THE developers of Northstowe, the 10,000-home new eco-town between Huntingdon and Cambridge are confident that a new improvement plan for the A14 will emerge soon, in spite of the scepticism of Cambridgeshire business leaders.

Last week, John Bridge, chief executive of the county’s chambers of commerce, called plans for further housing development in the A14 corridor – including Northstowe – ‘bonkers’ until the road was improved.

But two days later, joint partners the Homes and Communities Agency and developer Gallagher Estates unveiled plans for the first 1,500 homes at the development.

The first phase also includes nearly four hectares of employment land, earmarked for offices and light industrial use, a primary school, a local centre with a convenience store and other small shops, a community centre, sports hub with a pavilion and artificial and grass pitches and a household recycling centre.

The development has been on hold since the economy dipped in 2007, but the promoters now plan an outline planning application and new masterplan for the whole town to South Cambridgeshire District Council early next year, with infrastructure going in in 2013 and the first homes occupied in 2014.

Phase one is expected to take six to seven years to complete, with the whole development spread over 20 years or more, Gallagher’s executive director Alan Joyner told The Hunts Post.

Public transport will be a key feature of the development, including an initial link to the guided busway at Longstanton park-and-ride, a dedicated busway through the development with priority signalisation for public transport.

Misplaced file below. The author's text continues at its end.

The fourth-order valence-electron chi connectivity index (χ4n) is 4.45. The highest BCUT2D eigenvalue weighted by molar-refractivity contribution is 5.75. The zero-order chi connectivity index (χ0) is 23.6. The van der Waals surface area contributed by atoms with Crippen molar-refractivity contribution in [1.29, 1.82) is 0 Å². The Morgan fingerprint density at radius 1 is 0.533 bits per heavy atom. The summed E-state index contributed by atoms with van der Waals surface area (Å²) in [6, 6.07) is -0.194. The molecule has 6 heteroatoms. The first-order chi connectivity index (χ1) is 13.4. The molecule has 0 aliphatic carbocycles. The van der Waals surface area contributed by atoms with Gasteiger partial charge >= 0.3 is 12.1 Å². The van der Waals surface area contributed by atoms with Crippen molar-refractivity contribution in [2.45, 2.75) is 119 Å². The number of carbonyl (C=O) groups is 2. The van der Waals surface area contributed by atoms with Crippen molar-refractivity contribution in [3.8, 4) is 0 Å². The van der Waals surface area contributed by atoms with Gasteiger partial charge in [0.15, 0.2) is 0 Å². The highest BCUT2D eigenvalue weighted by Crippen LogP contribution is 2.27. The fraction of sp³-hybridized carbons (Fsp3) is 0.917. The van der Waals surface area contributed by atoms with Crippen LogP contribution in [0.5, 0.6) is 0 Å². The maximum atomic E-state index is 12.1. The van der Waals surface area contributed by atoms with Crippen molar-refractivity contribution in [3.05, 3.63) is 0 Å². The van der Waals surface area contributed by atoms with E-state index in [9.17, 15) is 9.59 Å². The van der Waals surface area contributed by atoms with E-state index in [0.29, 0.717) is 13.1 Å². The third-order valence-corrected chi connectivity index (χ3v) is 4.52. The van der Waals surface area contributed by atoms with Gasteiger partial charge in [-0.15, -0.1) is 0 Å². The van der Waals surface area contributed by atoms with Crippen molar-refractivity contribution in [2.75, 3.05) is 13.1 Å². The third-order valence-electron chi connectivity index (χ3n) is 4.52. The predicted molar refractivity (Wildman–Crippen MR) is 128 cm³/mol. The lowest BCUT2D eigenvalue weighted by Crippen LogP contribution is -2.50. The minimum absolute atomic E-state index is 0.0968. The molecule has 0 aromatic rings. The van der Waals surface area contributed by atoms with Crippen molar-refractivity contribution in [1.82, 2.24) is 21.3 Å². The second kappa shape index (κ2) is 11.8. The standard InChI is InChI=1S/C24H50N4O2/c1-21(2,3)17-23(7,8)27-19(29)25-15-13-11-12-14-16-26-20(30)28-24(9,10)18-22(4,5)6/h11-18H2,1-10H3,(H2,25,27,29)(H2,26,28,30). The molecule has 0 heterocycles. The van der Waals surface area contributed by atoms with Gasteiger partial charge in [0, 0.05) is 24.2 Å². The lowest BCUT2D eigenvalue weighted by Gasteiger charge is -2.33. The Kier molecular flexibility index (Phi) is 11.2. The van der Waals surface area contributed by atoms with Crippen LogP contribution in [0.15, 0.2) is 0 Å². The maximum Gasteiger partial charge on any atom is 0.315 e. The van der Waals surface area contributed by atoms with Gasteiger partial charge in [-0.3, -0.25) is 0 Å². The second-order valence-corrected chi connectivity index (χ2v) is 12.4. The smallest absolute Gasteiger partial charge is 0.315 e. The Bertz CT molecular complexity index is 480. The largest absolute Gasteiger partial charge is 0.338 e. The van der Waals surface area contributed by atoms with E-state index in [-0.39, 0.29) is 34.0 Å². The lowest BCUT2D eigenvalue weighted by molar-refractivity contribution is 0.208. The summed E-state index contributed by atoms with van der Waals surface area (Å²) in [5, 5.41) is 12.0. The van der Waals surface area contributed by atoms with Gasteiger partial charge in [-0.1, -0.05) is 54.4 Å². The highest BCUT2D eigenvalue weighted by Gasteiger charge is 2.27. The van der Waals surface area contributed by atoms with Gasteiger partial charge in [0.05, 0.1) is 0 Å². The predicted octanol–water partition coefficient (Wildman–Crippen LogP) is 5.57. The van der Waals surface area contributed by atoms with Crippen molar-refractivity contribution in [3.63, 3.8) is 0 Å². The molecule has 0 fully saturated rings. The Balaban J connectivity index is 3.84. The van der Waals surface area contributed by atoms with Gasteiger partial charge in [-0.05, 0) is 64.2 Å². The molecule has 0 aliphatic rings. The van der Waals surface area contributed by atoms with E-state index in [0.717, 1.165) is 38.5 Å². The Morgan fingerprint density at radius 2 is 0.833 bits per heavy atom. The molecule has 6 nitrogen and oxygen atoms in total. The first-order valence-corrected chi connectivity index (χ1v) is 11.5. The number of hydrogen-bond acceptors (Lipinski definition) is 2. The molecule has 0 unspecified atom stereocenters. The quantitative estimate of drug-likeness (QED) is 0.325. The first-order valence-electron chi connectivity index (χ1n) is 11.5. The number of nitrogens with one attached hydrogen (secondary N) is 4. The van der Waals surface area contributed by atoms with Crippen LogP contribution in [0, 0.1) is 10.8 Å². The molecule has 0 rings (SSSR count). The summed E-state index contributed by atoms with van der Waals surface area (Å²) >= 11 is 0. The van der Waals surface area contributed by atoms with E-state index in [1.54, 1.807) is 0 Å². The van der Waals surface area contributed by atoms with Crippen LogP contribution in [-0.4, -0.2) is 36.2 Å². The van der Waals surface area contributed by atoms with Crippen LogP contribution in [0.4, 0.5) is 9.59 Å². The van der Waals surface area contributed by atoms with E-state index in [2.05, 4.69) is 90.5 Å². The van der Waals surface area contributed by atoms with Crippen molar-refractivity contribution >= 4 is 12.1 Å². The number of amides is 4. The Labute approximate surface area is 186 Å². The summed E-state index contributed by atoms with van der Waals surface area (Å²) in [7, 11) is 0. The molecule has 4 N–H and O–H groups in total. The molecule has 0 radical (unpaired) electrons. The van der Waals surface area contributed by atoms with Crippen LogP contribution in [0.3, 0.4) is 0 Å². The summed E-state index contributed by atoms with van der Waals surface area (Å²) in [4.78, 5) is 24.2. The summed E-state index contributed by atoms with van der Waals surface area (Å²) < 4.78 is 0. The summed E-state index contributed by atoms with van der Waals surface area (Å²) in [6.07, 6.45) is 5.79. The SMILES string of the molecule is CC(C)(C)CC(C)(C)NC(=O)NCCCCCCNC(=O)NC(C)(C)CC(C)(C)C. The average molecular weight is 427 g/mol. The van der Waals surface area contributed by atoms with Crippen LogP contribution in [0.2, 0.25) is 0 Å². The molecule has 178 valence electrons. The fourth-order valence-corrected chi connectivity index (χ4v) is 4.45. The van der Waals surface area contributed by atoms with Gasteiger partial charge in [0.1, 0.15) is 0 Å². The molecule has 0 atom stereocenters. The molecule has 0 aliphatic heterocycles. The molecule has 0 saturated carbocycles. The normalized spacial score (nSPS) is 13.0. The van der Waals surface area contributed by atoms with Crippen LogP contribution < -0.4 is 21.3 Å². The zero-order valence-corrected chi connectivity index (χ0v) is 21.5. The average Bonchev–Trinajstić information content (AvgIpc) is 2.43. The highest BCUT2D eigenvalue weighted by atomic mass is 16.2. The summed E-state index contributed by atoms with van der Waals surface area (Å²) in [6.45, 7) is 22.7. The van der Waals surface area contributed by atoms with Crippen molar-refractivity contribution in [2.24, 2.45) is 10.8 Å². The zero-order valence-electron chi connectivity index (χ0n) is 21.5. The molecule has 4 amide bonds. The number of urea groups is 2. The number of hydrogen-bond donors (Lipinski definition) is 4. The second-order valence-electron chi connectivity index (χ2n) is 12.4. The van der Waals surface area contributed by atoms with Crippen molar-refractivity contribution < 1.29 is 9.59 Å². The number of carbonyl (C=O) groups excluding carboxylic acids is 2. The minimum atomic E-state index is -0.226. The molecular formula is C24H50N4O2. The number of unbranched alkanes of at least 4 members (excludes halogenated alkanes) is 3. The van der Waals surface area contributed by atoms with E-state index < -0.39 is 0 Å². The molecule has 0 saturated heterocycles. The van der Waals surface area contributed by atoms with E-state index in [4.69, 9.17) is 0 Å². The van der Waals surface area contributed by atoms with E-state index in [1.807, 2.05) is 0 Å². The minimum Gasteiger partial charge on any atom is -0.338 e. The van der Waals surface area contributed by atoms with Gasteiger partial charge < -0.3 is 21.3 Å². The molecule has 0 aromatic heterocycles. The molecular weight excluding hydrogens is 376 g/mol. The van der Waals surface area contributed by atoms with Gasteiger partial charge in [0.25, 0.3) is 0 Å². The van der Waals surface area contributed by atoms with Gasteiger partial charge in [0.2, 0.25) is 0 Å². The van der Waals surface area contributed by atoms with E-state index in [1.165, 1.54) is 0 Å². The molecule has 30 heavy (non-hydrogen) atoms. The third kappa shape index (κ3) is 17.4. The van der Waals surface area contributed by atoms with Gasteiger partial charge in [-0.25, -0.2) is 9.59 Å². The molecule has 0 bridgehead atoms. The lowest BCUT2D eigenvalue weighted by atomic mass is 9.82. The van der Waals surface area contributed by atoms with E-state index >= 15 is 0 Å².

“It will become a principal corridor with retail frontages,” Mr Joyner said.

But his own involvement in discussions about the A14 have left him optimistic that something will start happening sooner, in spite of the delay to the study promised by Transport Secretary Philip Hammond a year ago, which was supposed to have reported in mid-2012.

“I was surprised and disappointed by the cancellation [in the Chancellor’s comprehensive spending review announcement on October 20 last year], but £1.2billion would have swallowed up a lot of funding,” Mr Joyner said.

“But the Government has always acknowledged that the A14 is a trans-European network with problems.

“I have sat on a working group, and my consultants have done studies on what might be possible. Obviously there’s a funding issue, but the activity towards finding a solution is going on. The Government can’t walk away from it.”

Former county council leader Councillor Shona Johnstone, who was at a consultation event for the development last week, said what was missing was any mention of the A14 and proposals for health provision and a secondary school.

“And the primary school should be open from day one, even if it’s for just one pupil,” she added.